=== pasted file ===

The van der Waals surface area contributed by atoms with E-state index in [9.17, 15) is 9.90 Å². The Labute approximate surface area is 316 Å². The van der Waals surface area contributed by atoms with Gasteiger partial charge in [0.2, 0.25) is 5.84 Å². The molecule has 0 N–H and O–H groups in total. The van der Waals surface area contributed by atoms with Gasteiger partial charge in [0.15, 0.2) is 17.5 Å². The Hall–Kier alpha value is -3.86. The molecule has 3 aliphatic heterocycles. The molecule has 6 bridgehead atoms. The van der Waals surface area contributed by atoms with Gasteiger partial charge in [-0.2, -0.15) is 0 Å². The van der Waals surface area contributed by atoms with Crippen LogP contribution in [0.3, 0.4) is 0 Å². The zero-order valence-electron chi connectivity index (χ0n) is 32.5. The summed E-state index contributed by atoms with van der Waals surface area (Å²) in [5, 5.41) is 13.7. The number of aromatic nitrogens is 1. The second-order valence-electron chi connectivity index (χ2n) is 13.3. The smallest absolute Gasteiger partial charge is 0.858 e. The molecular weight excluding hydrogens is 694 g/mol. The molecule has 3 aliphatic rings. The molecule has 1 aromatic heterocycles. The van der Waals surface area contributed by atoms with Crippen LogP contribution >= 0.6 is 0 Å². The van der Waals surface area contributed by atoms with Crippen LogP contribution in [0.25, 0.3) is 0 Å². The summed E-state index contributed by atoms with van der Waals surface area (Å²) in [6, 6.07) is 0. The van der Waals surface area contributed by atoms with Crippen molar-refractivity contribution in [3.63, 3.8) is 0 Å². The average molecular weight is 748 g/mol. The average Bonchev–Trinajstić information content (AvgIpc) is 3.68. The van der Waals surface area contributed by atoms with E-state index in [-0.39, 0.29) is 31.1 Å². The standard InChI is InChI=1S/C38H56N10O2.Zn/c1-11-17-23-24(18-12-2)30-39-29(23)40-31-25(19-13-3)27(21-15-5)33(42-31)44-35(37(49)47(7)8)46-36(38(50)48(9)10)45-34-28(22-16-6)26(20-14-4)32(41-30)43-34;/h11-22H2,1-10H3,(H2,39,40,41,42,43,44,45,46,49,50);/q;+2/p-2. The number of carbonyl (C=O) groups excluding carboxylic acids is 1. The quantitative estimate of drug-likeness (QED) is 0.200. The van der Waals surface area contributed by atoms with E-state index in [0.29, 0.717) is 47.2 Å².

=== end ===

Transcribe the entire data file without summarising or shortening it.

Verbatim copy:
The van der Waals surface area contributed by atoms with E-state index in [9.17, 15) is 9.90 Å². The Labute approximate surface area is 316 Å². The van der Waals surface area contributed by atoms with Gasteiger partial charge in [0.2, 0.25) is 5.84 Å². The molecule has 0 N–H and O–H groups in total. The van der Waals surface area contributed by atoms with Gasteiger partial charge in [0.15, 0.2) is 17.5 Å². The Hall–Kier alpha value is -3.86. The molecule has 3 aliphatic heterocycles. The molecule has 6 bridgehead atoms. The van der Waals surface area contributed by atoms with Gasteiger partial charge in [-0.2, -0.15) is 0 Å². The van der Waals surface area contributed by atoms with Crippen LogP contribution in [0.3, 0.4) is 0 Å². The zero-order valence-electron chi connectivity index (χ0n) is 32.5. The summed E-state index contributed by atoms with van der Waals surface area (Å²) in [5, 5.41) is 13.7. The number of aromatic nitrogens is 1. The second-order valence-electron chi connectivity index (χ2n) is 13.3. The smallest absolute Gasteiger partial charge is 0.858 e. The molecular weight excluding hydrogens is 694 g/mol. The molecule has 3 aliphatic rings. The molecule has 1 aromatic heterocycles. The van der Waals surface area contributed by atoms with Crippen LogP contribution >= 0.6 is 0 Å². The van der Waals surface area contributed by atoms with Crippen LogP contribution in [0.25, 0.3) is 0 Å². The summed E-state index contributed by atoms with van der Waals surface area (Å²) in [6, 6.07) is 0. The van der Waals surface area contributed by atoms with Crippen molar-refractivity contribution in [3.63, 3.8) is 0 Å². The average molecular weight is 748 g/mol. The average Bonchev–Trinajstić information content (AvgIpc) is 3.68. The van der Waals surface area contributed by atoms with E-state index in [-0.39, 0.29) is 31.1 Å². The standard InChI is InChI=1S/C38H56N10O2.Zn/c1-11-17-23-24(18-12-2)30-39-29(23)40-31-25(19-13-3)27(21-15-5)33(42-31)44-35(37(49)47(7)8)46-36(38(50)48(9)10)45-34-28(22-16-6)26(20-14-4)32(41-30)43-34;/h11-22H2,1-10H3,(H2,39,40,41,42,43,44,45,46,49,50);/q;+2/p-2. The number of carbonyl (C=O) groups excluding carboxylic acids is 1. The quantitative estimate of drug-likeness (QED) is 0.200. The van der Waals surface area contributed by atoms with E-state index in [0.29, 0.717) is 47.2 Å².